• Arms hanging freely. You need to make a free and loose arm swing if you really want to maximize your distance. Since your arms are the connection between the rest of your body and the club itself, it is important that they swing as effectively and efficiently as possible. Unfortunately, many golfers get into an awkward position over the ball which forces them to reach out at address – causing the arms to be tense and tight. That is not the kind of position that will promote a powerful swing. To make sure your arms are relaxed, let them hang freely from your shoulders as you stand over the ball. Bend out from your hips slightly to tilt your upper body out toward the ball, and you should be able to let your arms hang down into a perfect position. It may take some practice to find this position time after time, but it will quickly become natural.

It is always a good idea to revisit your swing fundamentals to make sure no improvements can be made. Even if you have done well on certain fundamental points in the past, you can't just assume that those points will remain in good condition for the long run. The golf swing can change over time, even if you don't intend to make any changes. Take a little time during your next practice session to review your fundamentals and make any adjustments that you believe to be necessary.

Two Main Changes

Two Main Changes

At this point, we are going to move on to the two changes that we are going to discuss in this article. Specifically, those changes are making a fuller turn with your upper body going back, and then slowing down the unwinding of your upper body during the downswing. By the end of this section, you should have a clear understanding of how these two changes can combine to help you hit better drives.

Let's take a look at these points one at a time.

  • Fuller turn going back. You may already know that your shoulder turn is related to the power you can create in your golf swing. When you turn away from the ball, you are basically building up the potential for power on the way down. Every inch that you turn back is another inch you can use to accelerate the club head during the downswing. It's not that there is anything inherently wrong with a short backswing; it's just that a short backswing doesn't provide you with enough room to accelerate the club before impact arrives. To add distance to your drives, work on making a bigger shoulder turn away from the ball. Of course, it is important that you don't sacrifice balance while working on a bigger turn. You need to stay balanced at all times during the swing, so the goal should be to turn as far back as possible without running into balance issues. Remember, we are talking about rotation here, so don't try to make a longer backswing by sliding away from the ball. You want to keep your weight mostly over the middle of your stance as your shoulders rotate away from the target.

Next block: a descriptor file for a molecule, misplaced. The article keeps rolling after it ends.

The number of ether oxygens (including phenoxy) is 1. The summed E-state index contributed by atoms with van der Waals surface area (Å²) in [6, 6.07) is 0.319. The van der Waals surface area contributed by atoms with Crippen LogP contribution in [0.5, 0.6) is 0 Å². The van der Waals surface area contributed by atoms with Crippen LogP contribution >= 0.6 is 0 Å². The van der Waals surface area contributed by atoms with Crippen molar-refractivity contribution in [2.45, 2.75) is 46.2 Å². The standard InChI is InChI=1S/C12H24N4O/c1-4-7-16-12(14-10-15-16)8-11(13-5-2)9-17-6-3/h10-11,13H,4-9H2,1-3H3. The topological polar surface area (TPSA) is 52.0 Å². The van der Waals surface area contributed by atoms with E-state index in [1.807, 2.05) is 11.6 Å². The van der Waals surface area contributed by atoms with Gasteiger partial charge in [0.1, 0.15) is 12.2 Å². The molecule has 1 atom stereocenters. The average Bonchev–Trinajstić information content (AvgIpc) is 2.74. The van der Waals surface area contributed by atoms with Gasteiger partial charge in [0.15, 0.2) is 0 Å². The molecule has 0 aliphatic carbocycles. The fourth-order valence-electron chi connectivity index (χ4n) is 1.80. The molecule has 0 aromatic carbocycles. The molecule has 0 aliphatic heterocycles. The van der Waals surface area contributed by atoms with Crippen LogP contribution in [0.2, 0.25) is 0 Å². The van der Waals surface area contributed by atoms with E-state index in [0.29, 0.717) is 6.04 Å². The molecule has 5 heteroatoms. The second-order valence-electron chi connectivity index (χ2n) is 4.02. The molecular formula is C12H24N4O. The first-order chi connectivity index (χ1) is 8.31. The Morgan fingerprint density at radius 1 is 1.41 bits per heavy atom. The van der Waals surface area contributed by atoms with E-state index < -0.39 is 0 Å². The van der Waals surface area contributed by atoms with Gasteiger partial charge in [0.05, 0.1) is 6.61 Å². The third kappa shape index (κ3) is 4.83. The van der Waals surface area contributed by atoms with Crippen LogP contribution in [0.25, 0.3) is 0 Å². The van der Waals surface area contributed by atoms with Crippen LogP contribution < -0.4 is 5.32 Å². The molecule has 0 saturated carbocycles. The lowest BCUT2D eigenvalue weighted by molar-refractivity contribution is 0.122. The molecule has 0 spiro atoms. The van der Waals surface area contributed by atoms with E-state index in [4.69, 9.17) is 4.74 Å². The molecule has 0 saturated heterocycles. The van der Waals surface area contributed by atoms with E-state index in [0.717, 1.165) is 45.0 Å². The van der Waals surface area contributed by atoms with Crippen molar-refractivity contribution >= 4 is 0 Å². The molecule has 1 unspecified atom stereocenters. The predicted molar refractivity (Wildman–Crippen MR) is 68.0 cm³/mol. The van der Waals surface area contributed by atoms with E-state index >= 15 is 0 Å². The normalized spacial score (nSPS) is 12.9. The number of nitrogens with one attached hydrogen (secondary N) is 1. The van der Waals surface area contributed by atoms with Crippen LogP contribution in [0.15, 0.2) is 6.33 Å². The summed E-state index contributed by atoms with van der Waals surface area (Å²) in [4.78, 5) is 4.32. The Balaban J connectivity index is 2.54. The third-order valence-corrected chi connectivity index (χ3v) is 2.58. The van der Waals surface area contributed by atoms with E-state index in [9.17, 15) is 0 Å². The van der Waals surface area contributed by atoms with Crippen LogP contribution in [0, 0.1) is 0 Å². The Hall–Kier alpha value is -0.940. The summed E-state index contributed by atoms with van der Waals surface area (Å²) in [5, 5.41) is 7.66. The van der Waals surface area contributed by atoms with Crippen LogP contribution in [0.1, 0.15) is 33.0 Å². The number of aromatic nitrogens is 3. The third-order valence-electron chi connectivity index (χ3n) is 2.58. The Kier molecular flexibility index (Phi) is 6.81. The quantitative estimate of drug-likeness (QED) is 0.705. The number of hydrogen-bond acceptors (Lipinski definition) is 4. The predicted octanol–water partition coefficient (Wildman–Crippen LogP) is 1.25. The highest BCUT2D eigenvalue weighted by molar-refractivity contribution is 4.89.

• Slow unwind of the upper body. This is where things get a bit confusing for amateur golfers. You are probably thinking that you should be unwinding your upper body as fast as possible if you want to hit long drives. And, to a certain extent, that is true. However, if you rush the act of unwinding toward the target, you are going to miss out on a great opportunity to develop speed. The thing to remember here is that creating power in your golf swing is a job for your whole body, not just your arms and torso. Specifically, you want to use your lower body effectively in the downswing to add significant power to the overall swing. Unfortunately, the lower body can only get involved if you give it time to do so. If you rush down and unwind your upper body as soon as the backswing is finished, the lower body simply won't have a chance to do its job. The idea here is to basically hold back on unwinding your upper body until your lower body has had a chance to turn toward the target. You want to give your legs a head start, and then let your upper body turn back through the shot. Working in this order can produce tremendous power, and it can actually make it easier to deliver the club on the proper path.

It is important to understand that you are not going to turn your upper body slowly all the way through the downswing. Instead, you are just going to hold it back at the top for a moment, before letting it go with all of your power. You need to turn your upper body quickly through the ball to hit long drives. However, you can't use that turn too early, or your lower body is going to get left out.

Have you ever wondered how professional golfers are able to make their swings look so easy, despite the fact that they are moving the club through the ball at an incredibly high rate of speed? It all comes down to sequencing. Since professional golfers know how to use their lower body and upper body in the right order during the downswing, they don't have to knock themselves off balance in search for power. They can simply let the club accelerate naturally all the way through the downswing, using both their lower and upper half to get the job done. It is a beautiful thing when it comes together properly, but learning how to put it all together can take plenty of time and practice.

We want to make a point of saying that this is not a tip which only applies to the driver. We are talking about it here in the context of hitting longer drives, but this is actually a technique which should be used with every club in the bag. Whether you are hitting a driver or a pitching wedge, you want to allow your lower body to lead the way. This is a great way to improve your ball striking overall, and you should gain some power at the same time. Also, for players who struggle with the slice, learning how to lead with the lower body is a great way to get out of that frustrating pattern.